Brazen appeal to your worst impulses

Movie: Bride of Chucky

Bride of Chucky
Length: 1 hour, 33 minutes
Studio: Universal Pictures
Release Date: 1998-10-16
Cast: Jennifer Tilly, Katherine Heigl, Nick Stabile, John Ritter
Director: Ronny Yu
Screenwriter: Don Mancini
Music Score: Graeme Revell
WorkNameSort: Bride of Chucky
Our Rating: 2.50

No one's going to revoke your membership in the American Film Institute if you've never subjected yourself to any of the previous entries in the "Child's Play" series of devil-doll-on-the-loose scare stories. But a few months from now, when the Shell station on your corner is giving away free copies of "Bride of Chucky" with the purchase of a full tank of gas, you might want to think twice before politely declining the offer. While it'll never be mistaken for a great horror film, this audacious sequel is so brazen in its desire to appeal to all of your worst impulses that you can't help but award it at least a few big points for imagination and effort.

After three solo features as the leading heir to the Rod Serling tradition of homicidal playthings, Chucky is this time merely 50 percent of a Bonnie-and-Clyde duo of romantic malevolence. His better half is the bodacious Tiffany (Jennifer Tilly), an old flame from the days before his psychotic soul was imprisoned in the plastic shell of a Mattel reject. Tiffany's plan is to restore her former beau to his corporeal state, so they can settle down to a life of blissful, shared violence. Shortly after their reunion, however, old tempers have begun to flare; soon, Tiffany too is dead, and likewise trapped in the jointed physiognomy of a real living doll. The volatile couple then takes to the road, in search of fresh human bodies to inhabit.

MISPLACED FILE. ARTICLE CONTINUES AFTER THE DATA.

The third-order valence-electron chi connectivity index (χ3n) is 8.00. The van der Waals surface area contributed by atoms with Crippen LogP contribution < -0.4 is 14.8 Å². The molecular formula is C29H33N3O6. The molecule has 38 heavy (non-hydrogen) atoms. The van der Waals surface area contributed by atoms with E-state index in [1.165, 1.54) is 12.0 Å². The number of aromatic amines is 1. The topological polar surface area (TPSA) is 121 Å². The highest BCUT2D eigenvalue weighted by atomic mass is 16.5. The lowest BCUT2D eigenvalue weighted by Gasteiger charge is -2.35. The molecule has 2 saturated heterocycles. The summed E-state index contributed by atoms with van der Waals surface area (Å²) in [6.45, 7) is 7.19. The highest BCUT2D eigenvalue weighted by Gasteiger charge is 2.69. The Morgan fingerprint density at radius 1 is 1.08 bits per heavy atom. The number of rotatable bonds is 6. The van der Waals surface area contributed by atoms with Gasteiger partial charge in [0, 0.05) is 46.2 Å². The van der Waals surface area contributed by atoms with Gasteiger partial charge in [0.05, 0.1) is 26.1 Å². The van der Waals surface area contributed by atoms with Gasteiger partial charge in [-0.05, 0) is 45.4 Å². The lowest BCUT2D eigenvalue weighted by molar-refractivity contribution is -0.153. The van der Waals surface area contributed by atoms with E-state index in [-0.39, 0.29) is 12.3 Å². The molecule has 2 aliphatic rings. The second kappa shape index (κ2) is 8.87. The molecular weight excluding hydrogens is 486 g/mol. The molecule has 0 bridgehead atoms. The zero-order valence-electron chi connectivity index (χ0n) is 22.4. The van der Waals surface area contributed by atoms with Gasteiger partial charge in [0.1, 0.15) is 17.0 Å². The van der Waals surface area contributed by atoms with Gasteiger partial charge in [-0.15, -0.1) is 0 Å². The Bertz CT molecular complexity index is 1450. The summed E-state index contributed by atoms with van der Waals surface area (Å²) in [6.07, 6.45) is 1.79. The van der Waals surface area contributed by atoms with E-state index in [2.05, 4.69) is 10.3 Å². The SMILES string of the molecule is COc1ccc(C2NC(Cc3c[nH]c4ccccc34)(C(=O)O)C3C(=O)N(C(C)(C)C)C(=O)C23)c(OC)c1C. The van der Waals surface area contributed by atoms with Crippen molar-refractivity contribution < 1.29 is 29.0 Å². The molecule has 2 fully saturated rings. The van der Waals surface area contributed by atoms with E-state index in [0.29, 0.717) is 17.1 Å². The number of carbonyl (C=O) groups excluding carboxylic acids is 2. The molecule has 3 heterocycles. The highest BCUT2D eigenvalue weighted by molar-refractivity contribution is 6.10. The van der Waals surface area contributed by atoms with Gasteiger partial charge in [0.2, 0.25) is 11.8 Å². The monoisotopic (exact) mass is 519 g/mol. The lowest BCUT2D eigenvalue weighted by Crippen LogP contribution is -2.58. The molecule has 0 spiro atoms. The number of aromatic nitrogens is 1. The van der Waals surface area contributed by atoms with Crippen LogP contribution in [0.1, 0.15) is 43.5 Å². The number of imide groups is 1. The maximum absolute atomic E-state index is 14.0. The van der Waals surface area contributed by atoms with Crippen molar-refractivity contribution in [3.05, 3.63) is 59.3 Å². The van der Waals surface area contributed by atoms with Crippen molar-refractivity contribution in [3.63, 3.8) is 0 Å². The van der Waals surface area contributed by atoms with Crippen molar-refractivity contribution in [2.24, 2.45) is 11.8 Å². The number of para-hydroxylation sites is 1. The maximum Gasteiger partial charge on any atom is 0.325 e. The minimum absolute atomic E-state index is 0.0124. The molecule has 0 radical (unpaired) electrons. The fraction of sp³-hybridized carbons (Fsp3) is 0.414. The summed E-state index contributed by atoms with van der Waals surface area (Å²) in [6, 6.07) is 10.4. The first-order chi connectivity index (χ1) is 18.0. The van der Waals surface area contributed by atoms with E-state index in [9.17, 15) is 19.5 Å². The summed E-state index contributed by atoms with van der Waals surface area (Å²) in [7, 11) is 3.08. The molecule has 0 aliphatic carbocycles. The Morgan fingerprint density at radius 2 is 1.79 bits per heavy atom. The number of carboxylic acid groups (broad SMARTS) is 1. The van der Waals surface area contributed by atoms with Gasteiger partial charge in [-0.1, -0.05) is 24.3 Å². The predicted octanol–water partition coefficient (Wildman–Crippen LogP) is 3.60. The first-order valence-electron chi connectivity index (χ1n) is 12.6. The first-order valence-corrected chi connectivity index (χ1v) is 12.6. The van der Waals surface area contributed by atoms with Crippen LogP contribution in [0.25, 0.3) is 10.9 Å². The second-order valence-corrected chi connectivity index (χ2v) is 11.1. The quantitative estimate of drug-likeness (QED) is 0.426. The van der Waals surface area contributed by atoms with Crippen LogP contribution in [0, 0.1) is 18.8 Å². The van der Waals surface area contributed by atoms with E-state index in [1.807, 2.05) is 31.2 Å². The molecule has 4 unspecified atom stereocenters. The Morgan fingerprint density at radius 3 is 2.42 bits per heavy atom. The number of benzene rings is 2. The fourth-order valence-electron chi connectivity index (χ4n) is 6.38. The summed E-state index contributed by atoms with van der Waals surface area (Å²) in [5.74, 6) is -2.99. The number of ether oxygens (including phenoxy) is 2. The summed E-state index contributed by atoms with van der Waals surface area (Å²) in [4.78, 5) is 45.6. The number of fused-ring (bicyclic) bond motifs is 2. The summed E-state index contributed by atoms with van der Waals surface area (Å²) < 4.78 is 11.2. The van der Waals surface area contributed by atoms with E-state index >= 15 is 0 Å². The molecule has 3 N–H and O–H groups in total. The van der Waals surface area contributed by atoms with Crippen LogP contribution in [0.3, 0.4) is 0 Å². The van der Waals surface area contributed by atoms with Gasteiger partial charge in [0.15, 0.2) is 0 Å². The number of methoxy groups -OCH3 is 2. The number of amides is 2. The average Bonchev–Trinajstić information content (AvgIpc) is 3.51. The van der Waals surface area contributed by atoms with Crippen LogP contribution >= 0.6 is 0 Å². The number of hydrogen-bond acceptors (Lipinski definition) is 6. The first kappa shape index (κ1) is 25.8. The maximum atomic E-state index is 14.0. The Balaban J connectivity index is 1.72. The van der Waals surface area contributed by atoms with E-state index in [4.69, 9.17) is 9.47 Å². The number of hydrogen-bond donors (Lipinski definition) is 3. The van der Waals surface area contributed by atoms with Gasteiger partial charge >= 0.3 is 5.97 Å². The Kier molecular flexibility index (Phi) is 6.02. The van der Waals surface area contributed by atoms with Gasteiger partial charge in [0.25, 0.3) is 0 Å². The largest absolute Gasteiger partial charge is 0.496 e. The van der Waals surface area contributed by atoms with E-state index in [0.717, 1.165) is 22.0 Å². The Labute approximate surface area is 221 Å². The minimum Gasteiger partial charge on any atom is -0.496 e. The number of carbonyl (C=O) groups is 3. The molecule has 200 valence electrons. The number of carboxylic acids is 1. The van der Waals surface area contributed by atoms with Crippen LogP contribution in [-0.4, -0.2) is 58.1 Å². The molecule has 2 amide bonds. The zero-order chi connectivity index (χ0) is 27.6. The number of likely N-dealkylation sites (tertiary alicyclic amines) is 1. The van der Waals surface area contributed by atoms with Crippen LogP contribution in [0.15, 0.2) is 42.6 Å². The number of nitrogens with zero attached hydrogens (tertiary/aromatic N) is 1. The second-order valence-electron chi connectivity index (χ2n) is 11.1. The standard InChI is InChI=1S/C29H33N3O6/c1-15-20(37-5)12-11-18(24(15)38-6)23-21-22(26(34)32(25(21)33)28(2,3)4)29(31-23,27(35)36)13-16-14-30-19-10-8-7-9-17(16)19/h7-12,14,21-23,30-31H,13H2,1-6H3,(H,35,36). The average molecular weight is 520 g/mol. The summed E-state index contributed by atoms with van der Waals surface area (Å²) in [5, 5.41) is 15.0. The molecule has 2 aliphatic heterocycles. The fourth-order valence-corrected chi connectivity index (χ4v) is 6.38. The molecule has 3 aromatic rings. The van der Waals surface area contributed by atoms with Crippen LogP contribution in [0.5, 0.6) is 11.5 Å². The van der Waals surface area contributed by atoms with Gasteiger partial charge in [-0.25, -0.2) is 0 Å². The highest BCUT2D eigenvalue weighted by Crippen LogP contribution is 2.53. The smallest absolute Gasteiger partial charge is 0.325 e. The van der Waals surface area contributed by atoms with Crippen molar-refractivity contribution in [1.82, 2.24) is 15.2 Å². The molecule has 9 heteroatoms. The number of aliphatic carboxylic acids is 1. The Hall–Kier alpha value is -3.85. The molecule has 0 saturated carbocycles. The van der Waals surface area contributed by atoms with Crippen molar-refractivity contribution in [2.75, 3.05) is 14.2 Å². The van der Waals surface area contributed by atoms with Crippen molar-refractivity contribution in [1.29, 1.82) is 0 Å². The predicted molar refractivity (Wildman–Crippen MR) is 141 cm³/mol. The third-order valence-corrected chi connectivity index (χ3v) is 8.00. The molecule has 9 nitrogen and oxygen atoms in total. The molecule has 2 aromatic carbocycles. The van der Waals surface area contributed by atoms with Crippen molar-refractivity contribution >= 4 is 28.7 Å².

In other words, as amorous fantasies go, it's slightly more believable than "City of Angels." It's also a lot more fun. Even though too few of its many one-liners live up to the potential of the wildly satirical concept, the film maintains a level of surreality that can't help but amuse. We even get to watch as the honeymooning pair consummates its unholy union in a Niagara Falls hotel room. At the showing we attended, the sight of the pint-sized Dahmer slipping his mate the polyurethane tongue moved an audience member to sit bolt upright in revolted fascination and proclaim, "That's some FREAK shit!" You're not kidding.

"Bride's" sleazy charm would be even greater if Tilly enjoyed more screen time in her flesh-and-blood form. Instead, she's mostly relegated to supplying voice-over duties for a knife-wielding Muppet. When she's actually performing in three dimensions, she's a wonderfully insane Betty Boop of a murder junkie, squeaking out her lines while balancing on stack heels and displaying cleavage that seems to arrive a good three scenes before the rest of her. In this role, the inscrutably quirky Tilly has at last found her dream casting. She's undeniably the best in the business at whatever it is she does.

We'd hardly be spoiling any surprises to report that, in the end, Chucky survives to wreak further havoc on the taller and unsuspecting. It's nearly a relief; after all, there are plenty of Beanie Babies and Teletubbies out there in sore need of being taught a lesson.


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